The Golden Shield Project was led by Jiang’s eldest son, Jiang Mianheng, who is also a powerful figure in the Chinese telecommunications industry. With close participation from Huawei, the Golden Shield Project was constructed in two phases, the first from 1999 to 2002 and the second from 2002 to 2004. In September 2002, Li Runsen, director of the Golden Shield Project Office, acknowledged Huawei’s role in the construction of the Golden Shield during a visit to the Huawei Institute.
During the construction of the Golden Shield, many Huawei products were adopted for practical use throughout the Chinese regime. For example, in December 2000, Huawei’s A8010 Refiner was adopted for use in the server in eGovernment.
Following the completion of the Golden Shield Project in 2005, both the PLAC and the Comprehensive Management Commission of the public security (Chinese police) authorities proposed expanded surveillance schemes. This led to the initiation of the China Skynet and Safe City initiatives. Starting that year, Safe City programs began construction in 31 Chinese provinces, autonomous regions, and municipalities.
According to Huawei’s 2014 white paper, the company boasted of its role in the Party’s surveillance, noting that it was China’s No. 1 network service and equipment supplier and, as such, was well-positioned to provide integrated solutions for the Safe City program. The white paper listed examples of Huawei’s participation in the Safe City projects in cities such as Hefei, Tianjin, and Changsha.
Huawei uses its dominance in the IoT (internet of things) market to facilitate greater penetration of regime surveillance into everyday life, using cloud computing and integrated command and control for video content management (VCM).
The episode in which the BBC reporter in Guiyang was tracked by that city’s Skynet program featured the technology of OceanStor, which was, in turn, provided by Huawei.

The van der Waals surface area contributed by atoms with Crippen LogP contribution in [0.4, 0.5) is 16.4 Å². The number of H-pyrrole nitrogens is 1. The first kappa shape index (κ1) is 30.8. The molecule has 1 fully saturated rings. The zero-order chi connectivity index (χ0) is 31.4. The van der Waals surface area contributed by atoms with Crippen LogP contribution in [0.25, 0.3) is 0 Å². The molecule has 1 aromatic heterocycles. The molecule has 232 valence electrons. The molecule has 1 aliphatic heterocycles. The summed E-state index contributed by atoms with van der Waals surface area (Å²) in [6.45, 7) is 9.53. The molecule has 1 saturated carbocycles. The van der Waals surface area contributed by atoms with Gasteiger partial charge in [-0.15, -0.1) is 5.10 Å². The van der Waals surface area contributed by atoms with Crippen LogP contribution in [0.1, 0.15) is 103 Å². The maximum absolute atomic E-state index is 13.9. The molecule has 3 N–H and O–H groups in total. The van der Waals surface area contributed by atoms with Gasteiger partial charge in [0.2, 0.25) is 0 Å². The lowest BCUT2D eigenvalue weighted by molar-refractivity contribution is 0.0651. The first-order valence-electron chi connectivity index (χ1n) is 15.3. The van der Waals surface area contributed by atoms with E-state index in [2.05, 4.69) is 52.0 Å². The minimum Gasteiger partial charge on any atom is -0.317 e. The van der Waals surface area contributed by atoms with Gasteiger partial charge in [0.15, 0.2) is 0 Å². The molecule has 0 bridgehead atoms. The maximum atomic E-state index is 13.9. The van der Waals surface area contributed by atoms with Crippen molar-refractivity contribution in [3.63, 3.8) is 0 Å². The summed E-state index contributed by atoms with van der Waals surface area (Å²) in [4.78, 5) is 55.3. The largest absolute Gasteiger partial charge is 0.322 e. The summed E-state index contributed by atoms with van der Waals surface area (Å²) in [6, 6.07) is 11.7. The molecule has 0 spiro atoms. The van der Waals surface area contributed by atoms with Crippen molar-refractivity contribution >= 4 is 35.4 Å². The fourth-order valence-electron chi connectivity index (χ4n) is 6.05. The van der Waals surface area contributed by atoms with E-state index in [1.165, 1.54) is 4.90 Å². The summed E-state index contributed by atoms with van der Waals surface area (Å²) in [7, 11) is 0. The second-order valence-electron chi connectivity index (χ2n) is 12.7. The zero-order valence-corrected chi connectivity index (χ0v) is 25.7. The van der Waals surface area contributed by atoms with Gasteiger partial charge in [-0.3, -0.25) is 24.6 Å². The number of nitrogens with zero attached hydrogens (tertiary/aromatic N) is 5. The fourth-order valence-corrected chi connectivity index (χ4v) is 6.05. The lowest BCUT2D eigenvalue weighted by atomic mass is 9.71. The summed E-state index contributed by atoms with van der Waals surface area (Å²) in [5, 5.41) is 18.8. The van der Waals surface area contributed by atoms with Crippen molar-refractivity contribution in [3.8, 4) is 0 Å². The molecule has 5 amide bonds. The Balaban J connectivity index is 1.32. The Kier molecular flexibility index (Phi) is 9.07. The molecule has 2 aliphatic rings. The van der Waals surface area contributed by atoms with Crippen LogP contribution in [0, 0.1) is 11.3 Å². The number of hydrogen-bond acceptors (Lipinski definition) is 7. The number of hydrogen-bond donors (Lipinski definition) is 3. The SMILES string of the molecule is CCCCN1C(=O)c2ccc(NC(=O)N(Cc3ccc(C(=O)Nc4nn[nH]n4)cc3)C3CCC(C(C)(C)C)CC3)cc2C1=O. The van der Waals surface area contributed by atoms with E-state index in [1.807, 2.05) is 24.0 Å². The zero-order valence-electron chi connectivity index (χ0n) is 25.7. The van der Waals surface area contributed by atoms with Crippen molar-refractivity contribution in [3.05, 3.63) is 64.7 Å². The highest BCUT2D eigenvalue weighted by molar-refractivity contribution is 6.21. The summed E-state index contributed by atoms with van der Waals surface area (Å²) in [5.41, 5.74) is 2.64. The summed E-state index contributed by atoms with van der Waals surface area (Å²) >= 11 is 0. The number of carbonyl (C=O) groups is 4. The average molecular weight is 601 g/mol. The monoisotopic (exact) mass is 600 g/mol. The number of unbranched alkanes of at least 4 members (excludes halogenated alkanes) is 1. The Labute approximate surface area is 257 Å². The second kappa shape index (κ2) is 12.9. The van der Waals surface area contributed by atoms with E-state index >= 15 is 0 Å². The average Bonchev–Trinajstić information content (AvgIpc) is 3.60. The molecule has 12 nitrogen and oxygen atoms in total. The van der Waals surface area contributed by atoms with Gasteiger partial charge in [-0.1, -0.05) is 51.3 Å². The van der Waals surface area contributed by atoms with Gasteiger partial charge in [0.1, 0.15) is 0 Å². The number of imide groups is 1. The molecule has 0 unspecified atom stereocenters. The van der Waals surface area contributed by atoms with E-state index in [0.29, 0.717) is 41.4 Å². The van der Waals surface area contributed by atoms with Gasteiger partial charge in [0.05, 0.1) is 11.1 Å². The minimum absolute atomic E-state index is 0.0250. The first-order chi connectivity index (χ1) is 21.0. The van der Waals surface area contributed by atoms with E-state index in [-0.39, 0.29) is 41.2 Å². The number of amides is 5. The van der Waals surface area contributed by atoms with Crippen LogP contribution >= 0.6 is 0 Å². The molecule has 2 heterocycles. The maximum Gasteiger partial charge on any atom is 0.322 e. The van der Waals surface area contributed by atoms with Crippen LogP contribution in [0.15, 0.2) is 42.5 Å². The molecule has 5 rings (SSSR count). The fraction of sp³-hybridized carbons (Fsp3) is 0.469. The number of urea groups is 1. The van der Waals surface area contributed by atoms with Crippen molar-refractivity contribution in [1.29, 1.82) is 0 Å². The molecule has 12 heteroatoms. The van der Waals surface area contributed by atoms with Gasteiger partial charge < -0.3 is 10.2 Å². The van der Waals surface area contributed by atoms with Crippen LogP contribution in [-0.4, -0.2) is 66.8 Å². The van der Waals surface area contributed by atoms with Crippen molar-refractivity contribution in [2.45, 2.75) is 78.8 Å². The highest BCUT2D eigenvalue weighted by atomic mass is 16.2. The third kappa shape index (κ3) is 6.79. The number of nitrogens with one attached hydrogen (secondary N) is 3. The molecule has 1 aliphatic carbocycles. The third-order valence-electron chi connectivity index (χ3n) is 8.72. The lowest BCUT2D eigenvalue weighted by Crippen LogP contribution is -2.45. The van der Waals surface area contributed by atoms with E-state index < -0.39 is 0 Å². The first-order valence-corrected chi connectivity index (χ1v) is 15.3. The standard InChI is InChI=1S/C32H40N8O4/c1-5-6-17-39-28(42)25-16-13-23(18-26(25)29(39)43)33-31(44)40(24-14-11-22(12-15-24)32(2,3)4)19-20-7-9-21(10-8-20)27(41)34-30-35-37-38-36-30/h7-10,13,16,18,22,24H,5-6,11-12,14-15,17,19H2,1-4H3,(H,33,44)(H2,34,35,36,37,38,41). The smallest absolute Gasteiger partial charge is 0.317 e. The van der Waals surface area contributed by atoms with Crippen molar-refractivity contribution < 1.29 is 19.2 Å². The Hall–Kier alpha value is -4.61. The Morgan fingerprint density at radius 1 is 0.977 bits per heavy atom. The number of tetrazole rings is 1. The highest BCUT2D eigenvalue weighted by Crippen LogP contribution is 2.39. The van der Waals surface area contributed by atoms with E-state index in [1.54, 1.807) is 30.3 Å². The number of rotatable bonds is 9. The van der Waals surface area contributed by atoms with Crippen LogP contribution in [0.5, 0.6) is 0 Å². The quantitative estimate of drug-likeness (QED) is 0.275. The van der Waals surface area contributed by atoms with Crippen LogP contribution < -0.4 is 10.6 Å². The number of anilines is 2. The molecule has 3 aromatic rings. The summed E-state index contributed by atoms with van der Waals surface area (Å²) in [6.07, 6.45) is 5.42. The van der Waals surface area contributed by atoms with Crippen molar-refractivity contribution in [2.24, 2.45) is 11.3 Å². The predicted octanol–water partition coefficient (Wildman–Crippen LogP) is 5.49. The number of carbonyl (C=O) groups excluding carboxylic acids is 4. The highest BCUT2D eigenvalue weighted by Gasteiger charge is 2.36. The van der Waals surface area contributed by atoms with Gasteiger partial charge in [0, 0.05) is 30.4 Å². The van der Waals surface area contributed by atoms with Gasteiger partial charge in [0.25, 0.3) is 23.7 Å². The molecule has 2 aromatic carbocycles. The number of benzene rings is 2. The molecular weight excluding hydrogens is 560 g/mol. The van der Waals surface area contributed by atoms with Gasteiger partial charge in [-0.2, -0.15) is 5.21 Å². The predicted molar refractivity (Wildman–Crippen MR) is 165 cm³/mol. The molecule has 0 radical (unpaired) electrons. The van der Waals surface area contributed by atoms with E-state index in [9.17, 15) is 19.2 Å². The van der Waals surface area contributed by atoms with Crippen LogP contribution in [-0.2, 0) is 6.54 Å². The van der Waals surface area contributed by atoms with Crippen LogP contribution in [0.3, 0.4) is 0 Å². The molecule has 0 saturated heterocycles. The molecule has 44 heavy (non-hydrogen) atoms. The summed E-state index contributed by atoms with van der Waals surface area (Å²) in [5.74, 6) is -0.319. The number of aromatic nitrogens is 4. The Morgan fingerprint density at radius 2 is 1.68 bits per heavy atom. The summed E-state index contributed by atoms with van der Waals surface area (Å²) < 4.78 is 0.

In Longgang District, Shenzhen, in southern China, the local public security bureau established a Cloud Data Center in the city. Huawei’s big data platform provides daily real-time storage and analysis of hundreds of millions of data and more than 4TB of images of license plates, face, and other information.
While Skynet primarily covers Chinese urban areas, the countryside is surveilled by a sister project called “Blue Sky.”
As an extension of Skynet, Blue Sky was developed in the name of creating a “safe and secure countryside,” with real-time video monitoring of everyone who owns a TV or mobile phone.
In 2016, pilot versions of Blue Sky were begun in the provinces of Shandong and Sichuan, with a combined population of nearly 200 million people. The next year, these projects had reached 29 provinces and cities.
In a construction work meeting held in June, Chen Yixin, secretary of the central PLAC, said that the Blue Sky project would achieve its goal of “global coverage, network-wide sharing, full-time availability, and full control” by 2020.
Huawei provided the VCM technology for the construction of the first Blue Sky demo city in Wuxi, eastern China, in 2016.
Huawei and Transformation of Xinjiang
The CCP’s heavy-handed rule in Xinjiang has intensified in recent years. The wanton detention of over a million Uyghur Muslims and the profusion of surveillance cameras, as well as a militarized police presence, has turned the autonomous region into a veritable concentration camp.
As with surveillance across the rest of the country, Huawei has contributed significantly to the creation of even harsher conditions in Xinjiang. In August 2016, Huawei reported about its strategic cooperation with provincial regime authorities. Its cloud-computing system has been utilized by police in the city of Karamay as early as 2011.
In the 2014 China’s National Information Infrastructure report, it was noted that Huawei’s router ATN950A was chosen by Xinjiang Telecom to facilitate the local Safe City surveillance system. The ATN950A series have been successfully deployed to build the surveillance network covering major roads and commercial and residential areas.
In May of this year, the Xinjiang’s Public Security Department and Huawei signed a strategic cooperation agreement for a “peaceful and smart Xinjiang.” Fan Lixin, the department’s deputy director, said that Huawei had provided reliable technical support for the autonomous region’s authorities.
Reporting by He Jian.